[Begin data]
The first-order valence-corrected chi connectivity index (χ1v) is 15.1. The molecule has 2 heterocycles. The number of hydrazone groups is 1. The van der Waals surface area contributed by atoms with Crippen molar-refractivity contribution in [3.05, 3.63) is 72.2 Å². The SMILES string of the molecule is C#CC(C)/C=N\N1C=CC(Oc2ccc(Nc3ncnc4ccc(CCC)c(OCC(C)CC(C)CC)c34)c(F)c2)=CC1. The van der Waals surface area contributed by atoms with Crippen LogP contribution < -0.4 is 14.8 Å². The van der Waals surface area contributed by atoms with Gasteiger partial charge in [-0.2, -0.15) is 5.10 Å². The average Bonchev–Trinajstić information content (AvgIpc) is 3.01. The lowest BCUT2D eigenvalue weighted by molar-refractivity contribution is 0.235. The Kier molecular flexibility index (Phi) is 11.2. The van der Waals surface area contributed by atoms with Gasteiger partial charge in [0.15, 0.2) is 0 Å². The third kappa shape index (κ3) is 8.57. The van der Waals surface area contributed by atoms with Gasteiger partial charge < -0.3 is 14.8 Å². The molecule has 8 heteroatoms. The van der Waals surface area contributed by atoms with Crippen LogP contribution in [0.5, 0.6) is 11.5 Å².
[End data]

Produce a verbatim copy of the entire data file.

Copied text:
The first-order valence-corrected chi connectivity index (χ1v) is 15.1. The molecule has 2 heterocycles. The number of hydrazone groups is 1. The van der Waals surface area contributed by atoms with Crippen molar-refractivity contribution in [3.05, 3.63) is 72.2 Å². The SMILES string of the molecule is C#CC(C)/C=N\N1C=CC(Oc2ccc(Nc3ncnc4ccc(CCC)c(OCC(C)CC(C)CC)c34)c(F)c2)=CC1. The van der Waals surface area contributed by atoms with Crippen LogP contribution < -0.4 is 14.8 Å². The van der Waals surface area contributed by atoms with Gasteiger partial charge in [-0.2, -0.15) is 5.10 Å². The average Bonchev–Trinajstić information content (AvgIpc) is 3.01. The lowest BCUT2D eigenvalue weighted by molar-refractivity contribution is 0.235. The Kier molecular flexibility index (Phi) is 11.2. The van der Waals surface area contributed by atoms with Gasteiger partial charge in [0.15, 0.2) is 0 Å². The third kappa shape index (κ3) is 8.57. The van der Waals surface area contributed by atoms with Gasteiger partial charge < -0.3 is 14.8 Å². The molecule has 8 heteroatoms. The van der Waals surface area contributed by atoms with Crippen LogP contribution in [0.5, 0.6) is 11.5 Å².